Oh what a lovely kumquat!

10 May

I’ve just got back from a holiday in Corfu – my first visit to Greece – and one of the most unexpected aspects of Corfiot life was the love of the kumquat.

It was ubiquitous – you’d see kumquat trees peaking out of gardens, laden with fruit; you’d see the fruit appearing in some quite surprising dishes on the menu, and if you visited any kind of tourist shop, if you could imagine something kumquat flavoured, then it existed!

It got me thinking about what a strange word kumquat is and wondering where and when we imported the word into English (and also likely imported the fruit itself!).

The etymology of kumquat is truly exotic; it derives from the Cantonese pronunciation of the Chinese kin kü, which means ‘gold orange’.  (The fruit is a member of the citrus family.)  The Chinese have been writing about kumquats since the 12th century as the plant is native to the Asia Pacific region.

Fascinatingly, the first recorded usage of kumquat in English was as early as 1699 by the extraordinary figure of William Dampier, who the OED describes as ‘buccaneer and explorer’.  Other terms, such as pirate, natural historian, adventurer and sailor could be equally applied to Dampier, who, amongst his many achievements, was also the first person to circumnavigate the globe three times.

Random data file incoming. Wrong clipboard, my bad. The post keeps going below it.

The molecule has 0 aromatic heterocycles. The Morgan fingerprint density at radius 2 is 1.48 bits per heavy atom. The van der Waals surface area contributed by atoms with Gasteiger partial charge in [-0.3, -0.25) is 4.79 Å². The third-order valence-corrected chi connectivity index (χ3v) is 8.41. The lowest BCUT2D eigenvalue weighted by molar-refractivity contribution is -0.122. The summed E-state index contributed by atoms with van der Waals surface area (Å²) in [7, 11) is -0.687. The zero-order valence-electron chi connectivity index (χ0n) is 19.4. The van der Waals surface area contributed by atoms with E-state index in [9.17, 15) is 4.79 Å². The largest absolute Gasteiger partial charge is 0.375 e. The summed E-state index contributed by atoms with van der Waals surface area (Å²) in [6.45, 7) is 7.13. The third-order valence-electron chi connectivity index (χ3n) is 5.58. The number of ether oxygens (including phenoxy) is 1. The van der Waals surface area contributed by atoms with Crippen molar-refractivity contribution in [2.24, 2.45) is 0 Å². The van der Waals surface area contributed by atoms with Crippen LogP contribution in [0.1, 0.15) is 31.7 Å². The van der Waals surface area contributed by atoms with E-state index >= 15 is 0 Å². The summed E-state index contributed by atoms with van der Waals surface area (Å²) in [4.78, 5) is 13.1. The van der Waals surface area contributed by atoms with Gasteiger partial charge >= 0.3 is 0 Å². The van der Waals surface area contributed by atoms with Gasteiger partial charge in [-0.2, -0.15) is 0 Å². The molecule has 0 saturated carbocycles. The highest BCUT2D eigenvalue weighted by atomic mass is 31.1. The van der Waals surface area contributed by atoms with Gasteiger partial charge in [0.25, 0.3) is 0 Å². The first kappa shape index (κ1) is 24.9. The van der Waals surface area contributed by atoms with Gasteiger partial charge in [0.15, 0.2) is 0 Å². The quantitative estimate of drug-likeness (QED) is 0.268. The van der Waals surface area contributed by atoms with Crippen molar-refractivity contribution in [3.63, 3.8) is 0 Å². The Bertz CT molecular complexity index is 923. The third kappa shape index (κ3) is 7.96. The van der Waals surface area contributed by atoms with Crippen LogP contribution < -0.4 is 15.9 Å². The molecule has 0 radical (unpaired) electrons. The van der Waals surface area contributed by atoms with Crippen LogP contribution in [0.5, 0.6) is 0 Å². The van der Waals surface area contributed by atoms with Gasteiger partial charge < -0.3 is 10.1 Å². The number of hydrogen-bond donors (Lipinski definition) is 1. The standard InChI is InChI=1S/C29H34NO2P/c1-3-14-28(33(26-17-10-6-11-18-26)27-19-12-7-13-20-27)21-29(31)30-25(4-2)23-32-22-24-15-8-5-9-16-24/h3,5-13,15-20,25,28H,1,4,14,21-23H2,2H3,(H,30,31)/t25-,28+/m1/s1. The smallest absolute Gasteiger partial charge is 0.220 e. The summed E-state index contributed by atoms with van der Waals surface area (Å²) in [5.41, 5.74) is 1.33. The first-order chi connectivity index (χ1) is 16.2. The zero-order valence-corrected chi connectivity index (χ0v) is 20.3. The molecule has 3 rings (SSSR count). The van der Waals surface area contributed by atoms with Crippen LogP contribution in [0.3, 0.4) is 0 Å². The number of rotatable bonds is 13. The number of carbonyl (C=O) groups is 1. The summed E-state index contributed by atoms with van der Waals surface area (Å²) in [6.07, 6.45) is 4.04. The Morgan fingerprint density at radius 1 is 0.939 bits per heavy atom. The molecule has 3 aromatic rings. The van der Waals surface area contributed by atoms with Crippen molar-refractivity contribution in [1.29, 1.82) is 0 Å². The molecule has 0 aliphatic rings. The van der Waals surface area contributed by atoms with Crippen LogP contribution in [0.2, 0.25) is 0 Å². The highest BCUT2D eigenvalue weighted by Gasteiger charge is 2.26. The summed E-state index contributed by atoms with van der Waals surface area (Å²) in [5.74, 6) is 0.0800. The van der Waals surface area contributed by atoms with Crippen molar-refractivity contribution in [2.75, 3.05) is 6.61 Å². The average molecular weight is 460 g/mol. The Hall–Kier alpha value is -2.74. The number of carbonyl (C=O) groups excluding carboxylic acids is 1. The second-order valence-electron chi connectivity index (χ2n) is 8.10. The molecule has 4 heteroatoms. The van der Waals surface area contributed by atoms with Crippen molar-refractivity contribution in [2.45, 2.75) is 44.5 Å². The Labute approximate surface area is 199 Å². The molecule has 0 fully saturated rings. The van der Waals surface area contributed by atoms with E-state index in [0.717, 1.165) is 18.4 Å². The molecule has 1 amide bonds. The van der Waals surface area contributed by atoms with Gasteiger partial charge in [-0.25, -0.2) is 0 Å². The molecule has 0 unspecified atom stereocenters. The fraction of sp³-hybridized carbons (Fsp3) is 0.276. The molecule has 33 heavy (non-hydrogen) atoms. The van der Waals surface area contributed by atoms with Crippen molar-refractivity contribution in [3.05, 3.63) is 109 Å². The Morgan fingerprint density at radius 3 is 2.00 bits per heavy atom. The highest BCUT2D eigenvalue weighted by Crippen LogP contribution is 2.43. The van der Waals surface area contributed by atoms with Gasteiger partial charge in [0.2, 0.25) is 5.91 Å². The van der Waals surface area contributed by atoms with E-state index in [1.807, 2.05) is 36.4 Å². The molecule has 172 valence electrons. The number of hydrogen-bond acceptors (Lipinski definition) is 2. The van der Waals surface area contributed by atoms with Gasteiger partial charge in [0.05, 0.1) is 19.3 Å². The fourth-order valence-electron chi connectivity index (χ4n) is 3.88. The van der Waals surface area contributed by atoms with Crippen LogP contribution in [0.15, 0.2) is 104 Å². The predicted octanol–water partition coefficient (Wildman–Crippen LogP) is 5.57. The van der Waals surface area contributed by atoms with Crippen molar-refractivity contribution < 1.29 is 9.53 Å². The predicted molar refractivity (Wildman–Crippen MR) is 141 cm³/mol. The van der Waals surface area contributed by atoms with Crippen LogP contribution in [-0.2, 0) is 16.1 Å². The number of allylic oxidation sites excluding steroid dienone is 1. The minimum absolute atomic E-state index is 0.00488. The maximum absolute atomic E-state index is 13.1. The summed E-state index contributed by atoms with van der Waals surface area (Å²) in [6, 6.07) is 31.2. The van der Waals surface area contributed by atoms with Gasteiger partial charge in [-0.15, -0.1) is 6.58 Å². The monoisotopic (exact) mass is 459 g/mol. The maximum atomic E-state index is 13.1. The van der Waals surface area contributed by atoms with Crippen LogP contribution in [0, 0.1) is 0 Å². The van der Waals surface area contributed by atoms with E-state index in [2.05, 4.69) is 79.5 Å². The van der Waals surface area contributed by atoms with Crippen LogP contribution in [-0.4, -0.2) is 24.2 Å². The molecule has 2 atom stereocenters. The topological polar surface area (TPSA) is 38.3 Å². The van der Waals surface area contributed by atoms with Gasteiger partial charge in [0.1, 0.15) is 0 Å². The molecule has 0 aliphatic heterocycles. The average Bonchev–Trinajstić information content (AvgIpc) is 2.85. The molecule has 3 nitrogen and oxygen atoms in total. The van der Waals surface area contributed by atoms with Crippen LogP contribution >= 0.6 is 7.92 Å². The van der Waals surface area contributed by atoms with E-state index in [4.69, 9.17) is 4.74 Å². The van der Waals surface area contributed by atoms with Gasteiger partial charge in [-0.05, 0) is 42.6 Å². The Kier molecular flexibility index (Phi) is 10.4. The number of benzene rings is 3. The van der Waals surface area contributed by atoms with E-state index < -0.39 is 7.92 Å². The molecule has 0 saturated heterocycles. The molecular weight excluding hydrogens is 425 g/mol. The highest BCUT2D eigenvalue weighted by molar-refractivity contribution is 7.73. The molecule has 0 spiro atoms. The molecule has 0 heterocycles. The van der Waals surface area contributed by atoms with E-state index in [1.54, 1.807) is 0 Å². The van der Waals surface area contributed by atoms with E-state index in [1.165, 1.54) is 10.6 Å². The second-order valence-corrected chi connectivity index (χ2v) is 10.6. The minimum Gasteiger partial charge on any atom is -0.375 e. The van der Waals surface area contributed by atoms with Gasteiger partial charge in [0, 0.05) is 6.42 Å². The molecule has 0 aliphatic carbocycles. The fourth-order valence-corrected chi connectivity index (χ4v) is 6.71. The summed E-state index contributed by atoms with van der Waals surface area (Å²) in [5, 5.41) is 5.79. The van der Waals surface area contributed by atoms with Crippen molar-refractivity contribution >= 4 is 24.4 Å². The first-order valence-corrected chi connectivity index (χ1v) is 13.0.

In his Voyages and Descriptions, he wrote thus of the kumquat:

The Oranges are of divers sorts, and two of them more excellent than the rest. One sort is called Cam-chain, the other is called Camquit‥. The Cam-quit is a very small round Fruit.

The next significant uses of kumquat in English are not until the 19th century, and all appear in gardening or horticulture publications.  Wikipedia suggests that the kumquat was introduced to Europe in 1845 by the botanist Robert Fortune, from whom the plant’s genus name of Fortunella is derived.

Its European introduction was clearly successful enough for grocers to offer ‘cumquats’ in their catalogues by the end of the 19th  century, and 160 years later, we can see the small island of Corfu has created a whole industry based on this little fruit!


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